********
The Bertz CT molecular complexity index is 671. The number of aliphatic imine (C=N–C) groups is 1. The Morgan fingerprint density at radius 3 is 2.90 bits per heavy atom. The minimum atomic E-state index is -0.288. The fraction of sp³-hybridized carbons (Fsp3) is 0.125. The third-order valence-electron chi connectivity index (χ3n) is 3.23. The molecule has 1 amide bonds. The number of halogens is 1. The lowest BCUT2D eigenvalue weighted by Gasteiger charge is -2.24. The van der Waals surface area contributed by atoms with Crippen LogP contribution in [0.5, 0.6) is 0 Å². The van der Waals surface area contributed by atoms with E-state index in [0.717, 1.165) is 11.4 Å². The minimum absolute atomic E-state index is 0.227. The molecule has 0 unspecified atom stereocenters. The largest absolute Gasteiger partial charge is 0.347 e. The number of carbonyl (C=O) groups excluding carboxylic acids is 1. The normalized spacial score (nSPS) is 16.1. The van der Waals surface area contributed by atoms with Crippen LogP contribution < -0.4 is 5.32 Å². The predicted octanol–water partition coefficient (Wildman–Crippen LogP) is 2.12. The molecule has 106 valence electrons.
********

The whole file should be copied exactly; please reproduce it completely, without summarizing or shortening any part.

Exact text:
The Bertz CT molecular complexity index is 671. The number of aliphatic imine (C=N–C) groups is 1. The Morgan fingerprint density at radius 3 is 2.90 bits per heavy atom. The minimum atomic E-state index is -0.288. The fraction of sp³-hybridized carbons (Fsp3) is 0.125. The third-order valence-electron chi connectivity index (χ3n) is 3.23. The molecule has 1 amide bonds. The number of halogens is 1. The lowest BCUT2D eigenvalue weighted by Gasteiger charge is -2.24. The van der Waals surface area contributed by atoms with Crippen LogP contribution in [0.5, 0.6) is 0 Å². The van der Waals surface area contributed by atoms with E-state index in [0.717, 1.165) is 11.4 Å². The minimum absolute atomic E-state index is 0.227. The molecule has 0 unspecified atom stereocenters. The largest absolute Gasteiger partial charge is 0.347 e. The number of carbonyl (C=O) groups excluding carboxylic acids is 1. The normalized spacial score (nSPS) is 16.1. The van der Waals surface area contributed by atoms with Crippen LogP contribution < -0.4 is 5.32 Å². The predicted octanol–water partition coefficient (Wildman–Crippen LogP) is 2.12. The molecule has 106 valence electrons.